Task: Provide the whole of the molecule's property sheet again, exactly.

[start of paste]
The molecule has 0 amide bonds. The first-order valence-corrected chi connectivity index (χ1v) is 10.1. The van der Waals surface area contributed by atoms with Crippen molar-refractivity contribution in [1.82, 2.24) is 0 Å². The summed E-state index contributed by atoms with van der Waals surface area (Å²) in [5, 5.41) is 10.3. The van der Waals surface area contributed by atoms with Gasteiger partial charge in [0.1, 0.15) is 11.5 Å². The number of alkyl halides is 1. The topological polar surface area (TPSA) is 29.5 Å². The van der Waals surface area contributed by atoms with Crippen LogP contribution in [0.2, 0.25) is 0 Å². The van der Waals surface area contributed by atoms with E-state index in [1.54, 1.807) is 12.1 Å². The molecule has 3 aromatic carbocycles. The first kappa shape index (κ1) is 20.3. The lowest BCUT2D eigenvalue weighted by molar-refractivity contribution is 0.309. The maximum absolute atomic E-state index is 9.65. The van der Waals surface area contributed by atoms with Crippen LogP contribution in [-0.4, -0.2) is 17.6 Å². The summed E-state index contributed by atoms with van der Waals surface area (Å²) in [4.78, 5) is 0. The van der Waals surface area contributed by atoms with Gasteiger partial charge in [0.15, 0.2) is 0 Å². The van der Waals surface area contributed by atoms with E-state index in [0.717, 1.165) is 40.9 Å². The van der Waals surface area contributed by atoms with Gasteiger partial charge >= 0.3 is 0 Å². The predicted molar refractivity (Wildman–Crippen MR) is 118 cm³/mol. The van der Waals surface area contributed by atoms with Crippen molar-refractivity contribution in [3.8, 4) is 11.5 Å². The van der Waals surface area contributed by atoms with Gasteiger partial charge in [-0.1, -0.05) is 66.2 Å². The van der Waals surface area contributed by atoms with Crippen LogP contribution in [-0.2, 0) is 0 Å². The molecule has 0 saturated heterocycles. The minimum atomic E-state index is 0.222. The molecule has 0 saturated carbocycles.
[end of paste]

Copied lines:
The molecule has 0 amide bonds. The first-order valence-corrected chi connectivity index (χ1v) is 10.1. The van der Waals surface area contributed by atoms with Crippen molar-refractivity contribution in [1.82, 2.24) is 0 Å². The summed E-state index contributed by atoms with van der Waals surface area (Å²) in [5, 5.41) is 10.3. The van der Waals surface area contributed by atoms with Gasteiger partial charge in [0.1, 0.15) is 11.5 Å². The number of alkyl halides is 1. The topological polar surface area (TPSA) is 29.5 Å². The van der Waals surface area contributed by atoms with Crippen LogP contribution in [0.2, 0.25) is 0 Å². The van der Waals surface area contributed by atoms with E-state index in [1.54, 1.807) is 12.1 Å². The molecule has 3 aromatic carbocycles. The first kappa shape index (κ1) is 20.3. The lowest BCUT2D eigenvalue weighted by molar-refractivity contribution is 0.309. The maximum absolute atomic E-state index is 9.65. The van der Waals surface area contributed by atoms with Crippen LogP contribution in [-0.4, -0.2) is 17.6 Å². The summed E-state index contributed by atoms with van der Waals surface area (Å²) in [4.78, 5) is 0. The van der Waals surface area contributed by atoms with Gasteiger partial charge in [0.15, 0.2) is 0 Å². The van der Waals surface area contributed by atoms with E-state index in [0.717, 1.165) is 40.9 Å². The van der Waals surface area contributed by atoms with Gasteiger partial charge >= 0.3 is 0 Å². The predicted molar refractivity (Wildman–Crippen MR) is 118 cm³/mol. The van der Waals surface area contributed by atoms with Crippen molar-refractivity contribution in [3.8, 4) is 11.5 Å². The van der Waals surface area contributed by atoms with Gasteiger partial charge in [-0.1, -0.05) is 66.2 Å². The van der Waals surface area contributed by atoms with Crippen LogP contribution in [-0.2, 0) is 0 Å². The molecule has 0 saturated heterocycles. The minimum atomic E-state index is 0.222. The molecule has 0 saturated carbocycles.